RSS Feed

Tag Archives: horror video games

Review: Cursed

Dev/Pub: Jetdogs Studioscursed_1
Medium: PC

I received Cursed and had a hell of a time playing it at first. I was trying to record it for Let’s Plays, but my software wanted NOTHING to do with this game. Finally I was able to stream the game.

What is it?
Cursed is a point-and-click horror type game with a female protagonist. Her fiance has been offered quite a sum of money to rebuild something at a far off estate. It’s odd, but you both want to get married and he takes the job. Off he goes, but it’s been sometime since you’ve heard from him. You do the only sensible thing, you go find him.

What did I think?
Well, that is a complicated answer. I liked and hated this game. It is gorgeously done, the graphics are great. I like the story concept and they added in some great touches. There is a lot to like about the game.

However, it felt disconnected. It lacked fluidity. You were given random puzzles with no inclination of what you were supposed to do. The clues were non-existent. It felt like dumb luck that I figured some things out. There were plenty of instances that it took me longer than it should have to get it, my fault. There were also plenty of times that I was using the hint button over and over because I had no idea what I was supposed to do.

At one point, you need to make a freeze potion to freeze the fountain. Unless I’m the only person who’s never seen an alchemy machine, I was lost. The lack of fluidity made me more frustrated than I would have liked for such a relaxing game. I found myself roaming around trying to figure out what I was supposed to do next. I really wanted to love this game, but I walked away from an anti-climactic ending feeling… meh.

It’s only $5 on Steam so give it a try if you want, but it isn’t one I’d recommend.

Watch Crymson’s stream of Cursed here:
https://www.twitch.tv/realwomenofgaming/v/111729543

Review: The Ritual on Weylyn Island

Dev. by: zemaGamez
Platform: PC
Release Date: Dec. 4, 2015

header (1)

This horror game came out just last month and I couldn’t wait to get my hands on it. The Ritual on Weylyn Island combines the idea of Slender: The Eight Pages with black magic rituals, creating a scary story of epic proportions.

What’s it about?
The Ritual on Weylyn Island follows Moira, a 22-year-old woman who travels to Blessed Island to help her remaining family members settle the death of their patriarch, her grandfather. When she arrives, however, the house is in ruins, with strange symbols on the walls in blood, and her family is nowhere to be found. Your goal is to find your twin sister, Rowena, and get off the island.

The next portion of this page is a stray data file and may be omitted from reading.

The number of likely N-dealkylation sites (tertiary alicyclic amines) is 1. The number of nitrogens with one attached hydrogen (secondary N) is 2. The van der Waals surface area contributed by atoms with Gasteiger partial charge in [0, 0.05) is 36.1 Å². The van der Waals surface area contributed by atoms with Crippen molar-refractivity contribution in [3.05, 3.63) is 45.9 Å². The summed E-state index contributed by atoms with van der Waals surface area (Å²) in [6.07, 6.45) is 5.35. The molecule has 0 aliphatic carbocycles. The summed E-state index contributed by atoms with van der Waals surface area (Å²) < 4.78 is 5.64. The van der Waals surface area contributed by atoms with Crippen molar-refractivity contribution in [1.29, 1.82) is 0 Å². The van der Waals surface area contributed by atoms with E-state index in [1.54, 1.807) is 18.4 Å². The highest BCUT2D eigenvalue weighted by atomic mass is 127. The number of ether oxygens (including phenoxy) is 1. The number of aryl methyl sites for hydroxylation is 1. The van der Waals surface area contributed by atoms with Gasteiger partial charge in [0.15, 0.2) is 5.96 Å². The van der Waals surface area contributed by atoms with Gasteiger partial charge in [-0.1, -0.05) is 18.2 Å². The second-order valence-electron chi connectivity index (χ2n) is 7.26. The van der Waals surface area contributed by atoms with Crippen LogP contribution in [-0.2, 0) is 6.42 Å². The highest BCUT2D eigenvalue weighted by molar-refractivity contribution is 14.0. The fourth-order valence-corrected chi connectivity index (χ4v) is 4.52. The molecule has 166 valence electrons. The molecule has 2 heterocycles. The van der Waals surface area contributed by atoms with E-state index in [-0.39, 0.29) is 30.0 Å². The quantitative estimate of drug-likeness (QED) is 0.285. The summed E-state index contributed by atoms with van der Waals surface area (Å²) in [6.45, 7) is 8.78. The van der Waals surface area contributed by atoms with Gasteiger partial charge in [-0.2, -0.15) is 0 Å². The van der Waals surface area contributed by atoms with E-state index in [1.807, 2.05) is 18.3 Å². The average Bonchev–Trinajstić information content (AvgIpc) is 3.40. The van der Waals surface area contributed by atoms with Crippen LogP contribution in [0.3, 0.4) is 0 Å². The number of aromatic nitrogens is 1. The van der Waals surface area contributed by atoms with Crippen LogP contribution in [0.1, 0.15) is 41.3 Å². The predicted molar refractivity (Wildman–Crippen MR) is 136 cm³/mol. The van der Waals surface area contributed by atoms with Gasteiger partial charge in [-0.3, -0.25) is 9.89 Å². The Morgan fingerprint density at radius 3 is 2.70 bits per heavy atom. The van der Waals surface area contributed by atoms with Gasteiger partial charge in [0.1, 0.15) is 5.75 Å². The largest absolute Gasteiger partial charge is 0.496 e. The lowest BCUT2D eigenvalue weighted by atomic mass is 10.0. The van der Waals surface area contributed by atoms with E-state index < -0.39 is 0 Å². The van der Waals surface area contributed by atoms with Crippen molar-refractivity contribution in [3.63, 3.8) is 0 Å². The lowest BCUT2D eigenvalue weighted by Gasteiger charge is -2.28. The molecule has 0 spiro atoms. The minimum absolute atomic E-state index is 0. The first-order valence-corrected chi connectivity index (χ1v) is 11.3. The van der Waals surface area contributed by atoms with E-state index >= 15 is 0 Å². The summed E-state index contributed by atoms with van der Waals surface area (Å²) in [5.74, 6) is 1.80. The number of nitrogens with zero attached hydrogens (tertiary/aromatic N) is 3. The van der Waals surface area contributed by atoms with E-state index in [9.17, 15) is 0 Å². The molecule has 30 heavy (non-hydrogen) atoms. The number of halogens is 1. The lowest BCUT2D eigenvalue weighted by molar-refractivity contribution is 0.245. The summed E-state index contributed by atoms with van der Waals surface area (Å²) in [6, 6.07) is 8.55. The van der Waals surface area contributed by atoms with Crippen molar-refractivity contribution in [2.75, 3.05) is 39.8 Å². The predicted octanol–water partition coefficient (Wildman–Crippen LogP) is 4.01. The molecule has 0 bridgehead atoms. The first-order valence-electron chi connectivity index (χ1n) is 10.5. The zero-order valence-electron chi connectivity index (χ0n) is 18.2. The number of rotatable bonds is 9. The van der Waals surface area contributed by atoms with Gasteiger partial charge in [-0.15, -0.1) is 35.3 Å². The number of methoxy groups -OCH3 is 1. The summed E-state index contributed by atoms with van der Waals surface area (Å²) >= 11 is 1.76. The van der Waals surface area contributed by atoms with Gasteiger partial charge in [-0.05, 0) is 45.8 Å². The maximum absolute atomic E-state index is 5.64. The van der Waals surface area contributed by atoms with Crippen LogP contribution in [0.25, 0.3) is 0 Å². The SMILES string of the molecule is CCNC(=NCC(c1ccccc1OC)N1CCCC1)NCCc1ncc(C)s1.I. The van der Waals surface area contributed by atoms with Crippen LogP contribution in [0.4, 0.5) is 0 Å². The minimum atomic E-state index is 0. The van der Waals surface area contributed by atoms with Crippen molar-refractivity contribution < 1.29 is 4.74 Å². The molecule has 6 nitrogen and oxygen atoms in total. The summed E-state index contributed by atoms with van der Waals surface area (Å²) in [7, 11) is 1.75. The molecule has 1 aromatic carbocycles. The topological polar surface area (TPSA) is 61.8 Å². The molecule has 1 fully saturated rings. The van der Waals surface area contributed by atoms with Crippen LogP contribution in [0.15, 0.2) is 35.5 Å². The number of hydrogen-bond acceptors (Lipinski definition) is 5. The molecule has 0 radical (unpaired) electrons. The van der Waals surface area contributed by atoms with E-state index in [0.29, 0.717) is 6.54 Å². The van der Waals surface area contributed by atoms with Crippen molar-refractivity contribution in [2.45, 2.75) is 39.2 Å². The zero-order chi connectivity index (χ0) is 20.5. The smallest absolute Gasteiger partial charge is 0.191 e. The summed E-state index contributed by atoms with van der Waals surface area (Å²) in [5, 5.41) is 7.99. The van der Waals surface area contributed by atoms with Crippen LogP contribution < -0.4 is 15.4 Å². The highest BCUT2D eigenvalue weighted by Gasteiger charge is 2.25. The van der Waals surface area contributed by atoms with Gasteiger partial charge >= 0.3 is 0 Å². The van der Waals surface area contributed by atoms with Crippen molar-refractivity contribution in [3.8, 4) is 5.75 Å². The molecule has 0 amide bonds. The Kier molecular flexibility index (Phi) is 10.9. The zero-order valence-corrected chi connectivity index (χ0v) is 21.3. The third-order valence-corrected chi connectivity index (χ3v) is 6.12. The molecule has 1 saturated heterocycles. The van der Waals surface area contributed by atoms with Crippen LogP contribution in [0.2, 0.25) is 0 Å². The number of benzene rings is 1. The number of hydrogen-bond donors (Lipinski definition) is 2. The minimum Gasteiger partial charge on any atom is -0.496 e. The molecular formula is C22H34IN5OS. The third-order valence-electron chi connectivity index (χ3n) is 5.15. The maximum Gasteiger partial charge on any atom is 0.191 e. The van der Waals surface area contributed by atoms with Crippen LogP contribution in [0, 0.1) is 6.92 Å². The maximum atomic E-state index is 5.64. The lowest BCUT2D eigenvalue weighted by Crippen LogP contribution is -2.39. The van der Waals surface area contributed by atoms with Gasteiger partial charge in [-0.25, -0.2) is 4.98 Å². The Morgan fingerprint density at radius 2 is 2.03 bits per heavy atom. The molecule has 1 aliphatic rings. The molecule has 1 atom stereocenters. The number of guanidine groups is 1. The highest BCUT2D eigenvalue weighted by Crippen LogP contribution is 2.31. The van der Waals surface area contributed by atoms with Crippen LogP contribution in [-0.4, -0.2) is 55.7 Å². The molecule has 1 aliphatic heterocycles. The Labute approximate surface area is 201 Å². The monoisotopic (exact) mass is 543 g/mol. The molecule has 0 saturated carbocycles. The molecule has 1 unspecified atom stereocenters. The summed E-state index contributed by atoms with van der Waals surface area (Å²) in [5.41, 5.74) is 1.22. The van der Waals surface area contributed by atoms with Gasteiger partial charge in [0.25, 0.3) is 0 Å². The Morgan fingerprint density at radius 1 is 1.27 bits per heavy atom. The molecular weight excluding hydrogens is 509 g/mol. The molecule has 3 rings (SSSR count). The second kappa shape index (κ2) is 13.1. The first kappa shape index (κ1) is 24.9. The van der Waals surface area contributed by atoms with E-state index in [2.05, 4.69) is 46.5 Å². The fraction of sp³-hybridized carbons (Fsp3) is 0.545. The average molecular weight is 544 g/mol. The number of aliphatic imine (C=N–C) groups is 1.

What did I think?
This game is absolutely terrifying. I would say it’s even worse than Slender: The Arrival and you all know how that game affected me. The mixture of a dread-inducing score, gut-wrenching graphics and horrifying whispers leaves you on the edge of your seat.

Instead of finding notes, you find tapes for a walkman you pick up in the beginning of the game. This is a nice change from finding notes in other horror games because you don’t have to read anything. You can continue to explore the area or meet your objective while the information you need is being told to you.

The story itself is interesting, too. It’s Moira’s goal to become close with her sister once more, but when Rowena is nowhere to be found, Moira has to brave the unknown to rescue her. Along the way, we get little snippets of what’s happening on the island with some jump scares peppered in.

Do I recommend it?
Oh, yes. If you liked being scared out of your wits, this is the game for you. The graphics are good, the story is interesting and the concept is very well done. You can find The Ritual on Weylyn Island on Steam.

Review: Layers of Fear (Part 2 – ENDING)

Review: Layers of Fear (Part 2 – ENDING)

Yesterday, I finally finished Layers of Fear. After just over 2.5 hours of playing, I was not disappointed!

**This Review Contains Spoilers!**

What’s the second half about?
In the second half, you’re trying to find the remaining items you need to finish your painting. Since the game is not finished, there are only 4 items to find. In the first half, I found skin for the canvas and a vial of blood for the paint. In this half, I found a bone, which was to be ground up into dust for painting and priming, and a lock of hair for the brush. This half of the game featured dolls pretty heavily, since the final items both had to do with the main character’s daughter.

What did I think?
This game is absolutely stunning. The graphics are amazing, but I was most impressed by the constant changing of the house. In the first half, we saw that going through the same door may not lead to the same results. In this half, they stepped it up a notch. They were changing my surroundings while I was turning around, sometimes to the point where looking out the window allowed the whole room to be changed around me.

The jump scares in the second half are even scarier than the ones in the first half. You’re turning around to find dolls, ghosts and all sorts of scary things behind you, above you or beside you. You’re opening doors to find massive doll heads blocking your way. It’s absolutely terrifying.